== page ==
The top third of the screen shows a white sky. The bottom two thirds shows the blue sea. In the bottom right of the image, we can see a small rubber vessel with refugees in it.

Italy: MPs should reject “unworkable, harmful and unlawful” migration deal with Albania

Italy’s lawmakers must reject an agreement to detain people rescued at sea by Italian ships in Albania, Amnesty International said as the Italian Parliament begins its debate on ratifying the deal today.

The scheme to build migrant detention centres in Albania is part of a broader international trend to move border control and asylum processing to third countries: a move that threatens the human rights of migrants and refugees and could lead to greater suffering.

“By externalizing asylum processing and detention outside national borders, this agreement represents yet another shameful attempt by Italy to circumvent international and EU law, with possible severe consequences for people seeking asylum,” said Matteo de Bellis, Migration and Asylum Researcher at Amnesty International. 

“This unworkable, harmful and unlawful proposal would see people in distress subjected to long and unnecessary transfers by sea and ending up in automatic and potentially prolonged detention, in violation of international law.” 

Rather than ratifying this harmful agreement, Italian MPs should instead support measures to ensure adequate reception in Italy, access to an effective asylum procedure, and safe, regular access routes.

Matteo de Bellis, Amnesty International

In a new, extensive analysis, Amnesty International sets out its concerns about the likely negative human rights impacts of the Italy-Albania agreement.

With hundreds of miles between the central Mediterranean, where most crossings and shipwrecks occur, and Albania, the agreement patently breaches Italy’s obligation to disembark people rescued at sea as promptly as possible following their rescue. It may also weaken the wider search and rescue system, which would likely jeopardize the safety of people in need of rescue at sea.

The protocol envisages for Italy to maintain jurisdiction in the centres in Albania, unlike externalization attempts by other European countries, such as the UK-Rwanda Bill. While the application of Italian jurisdiction appears to promise access to procedural guarantees and asylum rights in accordance with Italian and EU law, in reality access to such guarantees could be severely hampered.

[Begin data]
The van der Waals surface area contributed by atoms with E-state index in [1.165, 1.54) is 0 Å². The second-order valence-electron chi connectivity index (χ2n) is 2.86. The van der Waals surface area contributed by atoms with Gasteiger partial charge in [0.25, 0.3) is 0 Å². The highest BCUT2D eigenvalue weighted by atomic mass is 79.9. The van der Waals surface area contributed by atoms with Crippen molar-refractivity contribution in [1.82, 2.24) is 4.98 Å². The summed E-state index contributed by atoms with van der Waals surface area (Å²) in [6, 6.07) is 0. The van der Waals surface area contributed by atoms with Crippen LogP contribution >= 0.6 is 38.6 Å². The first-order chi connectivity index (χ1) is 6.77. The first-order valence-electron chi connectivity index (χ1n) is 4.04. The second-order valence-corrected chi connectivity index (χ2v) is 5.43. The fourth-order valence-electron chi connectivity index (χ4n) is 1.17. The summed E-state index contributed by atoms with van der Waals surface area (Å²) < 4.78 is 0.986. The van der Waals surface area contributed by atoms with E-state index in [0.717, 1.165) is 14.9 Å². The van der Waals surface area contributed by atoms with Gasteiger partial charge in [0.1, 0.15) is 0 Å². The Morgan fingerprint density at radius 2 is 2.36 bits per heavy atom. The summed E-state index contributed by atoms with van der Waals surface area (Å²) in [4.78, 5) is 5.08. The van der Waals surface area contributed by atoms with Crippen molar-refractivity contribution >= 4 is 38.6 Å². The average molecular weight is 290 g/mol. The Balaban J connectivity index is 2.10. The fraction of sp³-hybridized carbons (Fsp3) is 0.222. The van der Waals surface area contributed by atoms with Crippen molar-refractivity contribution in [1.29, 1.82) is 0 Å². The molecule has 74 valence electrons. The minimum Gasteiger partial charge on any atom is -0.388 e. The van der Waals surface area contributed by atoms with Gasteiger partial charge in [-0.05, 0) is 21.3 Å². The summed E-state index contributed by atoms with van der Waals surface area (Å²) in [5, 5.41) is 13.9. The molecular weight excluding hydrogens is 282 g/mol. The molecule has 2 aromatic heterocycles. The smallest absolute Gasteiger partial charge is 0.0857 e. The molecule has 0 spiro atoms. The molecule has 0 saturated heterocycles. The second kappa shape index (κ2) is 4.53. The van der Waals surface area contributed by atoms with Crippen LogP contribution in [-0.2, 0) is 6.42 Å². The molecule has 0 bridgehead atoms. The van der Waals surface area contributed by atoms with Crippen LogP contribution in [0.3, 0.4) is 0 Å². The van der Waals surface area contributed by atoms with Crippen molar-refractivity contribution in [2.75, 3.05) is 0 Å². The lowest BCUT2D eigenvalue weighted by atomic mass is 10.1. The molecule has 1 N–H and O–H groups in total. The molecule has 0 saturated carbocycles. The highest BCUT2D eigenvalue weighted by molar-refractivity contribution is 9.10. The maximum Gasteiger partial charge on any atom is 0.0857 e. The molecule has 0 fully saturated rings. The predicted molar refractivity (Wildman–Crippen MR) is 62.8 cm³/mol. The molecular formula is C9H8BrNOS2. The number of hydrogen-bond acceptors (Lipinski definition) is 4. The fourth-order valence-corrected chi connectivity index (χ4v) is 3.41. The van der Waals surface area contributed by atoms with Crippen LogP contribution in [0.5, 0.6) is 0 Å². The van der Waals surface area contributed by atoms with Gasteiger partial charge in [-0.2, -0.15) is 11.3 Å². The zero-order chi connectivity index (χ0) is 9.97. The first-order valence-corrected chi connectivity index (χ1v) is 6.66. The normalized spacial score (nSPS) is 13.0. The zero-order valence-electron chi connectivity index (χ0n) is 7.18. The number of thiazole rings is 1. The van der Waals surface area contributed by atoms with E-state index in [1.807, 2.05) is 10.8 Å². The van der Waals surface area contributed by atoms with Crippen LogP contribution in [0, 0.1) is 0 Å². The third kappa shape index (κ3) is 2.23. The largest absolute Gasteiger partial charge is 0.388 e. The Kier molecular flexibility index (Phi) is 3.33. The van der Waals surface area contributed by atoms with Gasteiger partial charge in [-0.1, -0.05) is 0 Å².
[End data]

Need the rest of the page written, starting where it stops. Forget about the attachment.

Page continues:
All individuals brought to the centres in Albania, including asylum seekers, would be automatically detained. Automatic detention is inherently arbitrary and therefore illegal. Combined with recent changes to Italian law, the agreement could lead to people being detained continuously for more than 18 months. Furthermore, accessing legal aid and legal representation to challenge in Italy the legality of one’s detention from Albania would inevitably be very difficult, adding to the risk of arbitrary detention.

The agreement also risks undermining the system for the identification and protection of children, pregnant women, survivors of trafficking and torture and other groups of individuals in need of specific care. The agreement does not make clear how assessments to determine an individual’s vulnerability will be conducted or how minors and other vulnerable groups, who cannot be detained, will be protected. 

“Children, pregnant women and survivors of trafficking and torture have to endure long and unnecessary transfers by sea and, due to shortcomings in screening procedures, they may be exposed to further harm. People disembarked in Albania will be arbitrarily detained and will also face serious challenges in accessing asylum and effective remedies for human rights violations,” said Matteo de Bellis. 

“Rather than ratifying this harmful agreement, Italian MPs should instead support measures to ensure adequate reception in Italy, access to an effective asylum procedure, and safe, regular access routes, particularly for people seeking international protection.”


On 6 November 2023, the Italian government signed an agreement with Albania for the construction of two centres on Albanian territory to detain people rescued or intercepted at sea by Italian state ships. The agreement aims for the extraterritorial treatment of asylum requests and for the extraterritorial detention of people to be forcibly repatriated, with the declared goal of deterring sea crossings. 

In Albania, the ratification of the protocol has been temporarily suspended while the Constitutional Court reviews the legality of the procedure followed for its conclusion. 

The English and Italian versions of the public statement can be found here: